"lacuna" is an appropriated media piece that provides commentary on the control and suppression of the femme narrative. Femme identifying artists are consistently muted, exploited, and/or abused inside artistic system that are still primarily facilitated by and for cis white heterosexual men. Societal standards and accepted behaviours continue to curb and repress the lives, experiences, and narratives of womxn and femme presenting people. Told via the lens of the filmmaker, "lacuna" traverses the interval between personal experience and global issue by ruminating over the cavity these ideologies leaves in the fabric of the individual artist, and the overarching experience of femme presenting people.

  • Amber Rose McNeill
    Normal Porn for Normal People, Andrew Ginger/Likes Dogs
  • Amber Rose McNeill
    Death and Tacos, Andrew Ginger/Likes Dogs
  • Amber Rose McNeill
    Death and Tacos, Normal Porn for Normal People
  • Project Type:
    Experimental, Short, Student
  • Genres:
    Experimental, Appropriated Media, Feminist Film
  • Runtime:
    4 minutes 27 seconds
  • Completion Date:
    May 20, 2021
  • Country of Origin:
    United States
  • Language:
  • Shooting Format:
  • Aspect Ratio:
  • Film Color:
  • First-time Filmmaker:
  • Student Project:
  • Serbest International Film Festival
    Moldova, Republic of
    September 5, 2022
    European Premiere
  • Toronto International Women Film Festival
    Toronto, Ontario
    February 15, 2022
    Canadian Premiere
    Official Selection
  • New York International Women Festival
    New York, New York
    United States
    October 3, 2021
    North American Premiere
    Finalist - Best Woman Directed Short
Director Biography - Amber Rose McNeill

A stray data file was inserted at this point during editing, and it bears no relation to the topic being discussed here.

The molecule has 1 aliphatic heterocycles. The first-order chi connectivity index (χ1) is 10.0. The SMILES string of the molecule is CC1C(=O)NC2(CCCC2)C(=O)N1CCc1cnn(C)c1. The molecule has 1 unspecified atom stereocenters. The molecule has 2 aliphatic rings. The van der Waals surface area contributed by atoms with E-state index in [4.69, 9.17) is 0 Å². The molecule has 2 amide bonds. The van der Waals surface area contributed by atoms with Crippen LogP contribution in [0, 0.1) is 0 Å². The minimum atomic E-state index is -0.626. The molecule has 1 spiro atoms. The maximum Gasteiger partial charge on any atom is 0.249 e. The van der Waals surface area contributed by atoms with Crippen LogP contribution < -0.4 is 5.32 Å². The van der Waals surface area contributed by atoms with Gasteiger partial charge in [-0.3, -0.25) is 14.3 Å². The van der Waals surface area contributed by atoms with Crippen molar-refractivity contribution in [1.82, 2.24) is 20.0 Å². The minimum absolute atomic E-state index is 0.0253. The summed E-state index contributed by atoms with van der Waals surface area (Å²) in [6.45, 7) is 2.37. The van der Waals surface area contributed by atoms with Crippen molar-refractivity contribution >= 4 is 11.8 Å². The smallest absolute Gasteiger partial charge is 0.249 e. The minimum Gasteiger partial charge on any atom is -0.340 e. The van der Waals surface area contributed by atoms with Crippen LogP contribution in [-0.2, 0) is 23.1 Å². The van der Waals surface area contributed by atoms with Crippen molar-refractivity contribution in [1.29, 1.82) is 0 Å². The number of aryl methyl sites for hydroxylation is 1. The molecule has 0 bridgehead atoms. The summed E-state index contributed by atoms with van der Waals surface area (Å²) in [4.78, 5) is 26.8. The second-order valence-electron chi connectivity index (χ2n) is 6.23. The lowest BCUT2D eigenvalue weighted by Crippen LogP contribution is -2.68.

Amber Rose McNeill is an Australian film director and appropriated media artist based in Wisconsin. Her work focuses on societal attitudes towards violence, dark psychology and challenging normative concepts of sexuality. Amber Rose frequently examines the relationship that media and popular culture play in the consumption of violence within western society. Her current projects serve to rework traditional structures within the horror genre to further queer narratives in addition to creating more films made via the female, and gender queer, lens.

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Director Statement

I wanted to create a piece of cinema that spoke to the challenges and experiences of women and femme presenting people, both within the film industry, academia, and in life. At the tail end of an abusive relationship, I concentrated the myriad of raw emotion I was left with and the loss of control I felt into this film. I wanted to not only speak for myself, but as a larger voice for the exploitation, abuse and sexual objectification that women and femme presenting people consistently experience. We, as a society, always ask why women stay in abusive situations, but rarely confront men for why they subject us to abuse. This film is a love letter to women and femme presenting folks that loudly states, "I see you. I believe you. I validate you. I understand you". And requires that we hold the men that abuse their power and abuse others accountable.